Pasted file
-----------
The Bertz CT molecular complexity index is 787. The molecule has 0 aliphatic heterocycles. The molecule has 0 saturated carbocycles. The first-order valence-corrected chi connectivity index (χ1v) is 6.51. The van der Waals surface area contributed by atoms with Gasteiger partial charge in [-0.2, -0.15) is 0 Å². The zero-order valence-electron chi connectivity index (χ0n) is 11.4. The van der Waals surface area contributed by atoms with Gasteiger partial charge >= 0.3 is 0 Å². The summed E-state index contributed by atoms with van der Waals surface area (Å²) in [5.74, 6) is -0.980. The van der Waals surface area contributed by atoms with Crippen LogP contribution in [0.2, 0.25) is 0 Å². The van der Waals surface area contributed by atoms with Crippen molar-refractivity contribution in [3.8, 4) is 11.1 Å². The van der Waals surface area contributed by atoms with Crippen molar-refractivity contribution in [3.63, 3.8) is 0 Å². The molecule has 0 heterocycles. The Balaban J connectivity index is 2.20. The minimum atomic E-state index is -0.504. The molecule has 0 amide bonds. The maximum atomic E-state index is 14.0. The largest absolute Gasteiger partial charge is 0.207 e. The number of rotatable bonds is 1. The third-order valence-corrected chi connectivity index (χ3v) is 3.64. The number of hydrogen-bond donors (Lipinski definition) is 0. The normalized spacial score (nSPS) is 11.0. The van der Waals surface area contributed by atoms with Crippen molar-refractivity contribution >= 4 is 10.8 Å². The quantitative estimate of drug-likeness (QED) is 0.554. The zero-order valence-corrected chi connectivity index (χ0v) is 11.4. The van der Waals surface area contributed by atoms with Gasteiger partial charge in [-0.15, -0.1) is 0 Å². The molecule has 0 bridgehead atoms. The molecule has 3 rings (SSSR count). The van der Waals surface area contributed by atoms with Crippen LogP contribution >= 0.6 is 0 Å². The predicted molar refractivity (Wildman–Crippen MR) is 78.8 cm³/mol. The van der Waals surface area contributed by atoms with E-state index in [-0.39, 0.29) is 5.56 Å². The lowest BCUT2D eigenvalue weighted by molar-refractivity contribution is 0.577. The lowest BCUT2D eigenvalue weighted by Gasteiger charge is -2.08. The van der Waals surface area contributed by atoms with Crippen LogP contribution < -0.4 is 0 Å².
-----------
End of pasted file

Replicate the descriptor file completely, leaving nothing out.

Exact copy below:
The Bertz CT molecular complexity index is 787. The molecule has 0 aliphatic heterocycles. The molecule has 0 saturated carbocycles. The first-order valence-corrected chi connectivity index (χ1v) is 6.51. The van der Waals surface area contributed by atoms with Gasteiger partial charge in [-0.2, -0.15) is 0 Å². The zero-order valence-electron chi connectivity index (χ0n) is 11.4. The van der Waals surface area contributed by atoms with Gasteiger partial charge >= 0.3 is 0 Å². The summed E-state index contributed by atoms with van der Waals surface area (Å²) in [5.74, 6) is -0.980. The van der Waals surface area contributed by atoms with Crippen LogP contribution in [0.2, 0.25) is 0 Å². The van der Waals surface area contributed by atoms with Crippen molar-refractivity contribution in [3.8, 4) is 11.1 Å². The van der Waals surface area contributed by atoms with Crippen molar-refractivity contribution in [3.63, 3.8) is 0 Å². The molecule has 0 heterocycles. The Balaban J connectivity index is 2.20. The minimum atomic E-state index is -0.504. The molecule has 0 amide bonds. The maximum atomic E-state index is 14.0. The largest absolute Gasteiger partial charge is 0.207 e. The number of rotatable bonds is 1. The third-order valence-corrected chi connectivity index (χ3v) is 3.64. The number of hydrogen-bond donors (Lipinski definition) is 0. The normalized spacial score (nSPS) is 11.0. The van der Waals surface area contributed by atoms with Crippen molar-refractivity contribution >= 4 is 10.8 Å². The quantitative estimate of drug-likeness (QED) is 0.554. The zero-order valence-corrected chi connectivity index (χ0v) is 11.4. The van der Waals surface area contributed by atoms with Gasteiger partial charge in [-0.15, -0.1) is 0 Å². The molecule has 0 bridgehead atoms. The molecule has 3 rings (SSSR count). The van der Waals surface area contributed by atoms with Crippen LogP contribution >= 0.6 is 0 Å². The predicted molar refractivity (Wildman–Crippen MR) is 78.8 cm³/mol. The van der Waals surface area contributed by atoms with E-state index in [-0.39, 0.29) is 5.56 Å². The lowest BCUT2D eigenvalue weighted by molar-refractivity contribution is 0.577. The lowest BCUT2D eigenvalue weighted by Gasteiger charge is -2.08. The van der Waals surface area contributed by atoms with Crippen LogP contribution < -0.4 is 0 Å².